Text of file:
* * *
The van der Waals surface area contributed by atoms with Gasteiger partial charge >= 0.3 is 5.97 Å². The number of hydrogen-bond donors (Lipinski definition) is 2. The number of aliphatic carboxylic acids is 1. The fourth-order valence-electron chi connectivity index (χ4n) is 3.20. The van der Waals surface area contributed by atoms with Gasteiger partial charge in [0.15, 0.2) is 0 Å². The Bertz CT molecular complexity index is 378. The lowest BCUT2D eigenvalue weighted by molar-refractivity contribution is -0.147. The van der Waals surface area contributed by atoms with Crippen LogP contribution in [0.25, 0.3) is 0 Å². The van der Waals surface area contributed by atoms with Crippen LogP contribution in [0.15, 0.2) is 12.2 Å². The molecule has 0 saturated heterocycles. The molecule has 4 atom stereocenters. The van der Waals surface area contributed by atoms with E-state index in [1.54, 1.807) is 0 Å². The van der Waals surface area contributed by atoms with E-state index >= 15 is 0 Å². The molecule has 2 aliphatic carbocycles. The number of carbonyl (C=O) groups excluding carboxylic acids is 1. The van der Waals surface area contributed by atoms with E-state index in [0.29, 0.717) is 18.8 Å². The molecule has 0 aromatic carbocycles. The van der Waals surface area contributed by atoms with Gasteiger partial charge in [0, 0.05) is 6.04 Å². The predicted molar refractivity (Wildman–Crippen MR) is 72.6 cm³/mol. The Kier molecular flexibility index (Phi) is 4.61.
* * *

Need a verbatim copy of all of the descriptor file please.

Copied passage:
The van der Waals surface area contributed by atoms with Gasteiger partial charge >= 0.3 is 5.97 Å². The number of hydrogen-bond donors (Lipinski definition) is 2. The number of aliphatic carboxylic acids is 1. The fourth-order valence-electron chi connectivity index (χ4n) is 3.20. The van der Waals surface area contributed by atoms with Gasteiger partial charge in [0.15, 0.2) is 0 Å². The Bertz CT molecular complexity index is 378. The lowest BCUT2D eigenvalue weighted by molar-refractivity contribution is -0.147. The van der Waals surface area contributed by atoms with Crippen LogP contribution in [0.25, 0.3) is 0 Å². The van der Waals surface area contributed by atoms with Crippen LogP contribution in [0.15, 0.2) is 12.2 Å². The molecule has 0 saturated heterocycles. The molecule has 4 atom stereocenters. The van der Waals surface area contributed by atoms with E-state index in [1.54, 1.807) is 0 Å². The van der Waals surface area contributed by atoms with E-state index >= 15 is 0 Å². The molecule has 2 aliphatic carbocycles. The number of carbonyl (C=O) groups excluding carboxylic acids is 1. The van der Waals surface area contributed by atoms with E-state index in [0.29, 0.717) is 18.8 Å². The molecule has 0 aromatic carbocycles. The van der Waals surface area contributed by atoms with Gasteiger partial charge in [0, 0.05) is 6.04 Å². The predicted molar refractivity (Wildman–Crippen MR) is 72.6 cm³/mol. The Kier molecular flexibility index (Phi) is 4.61.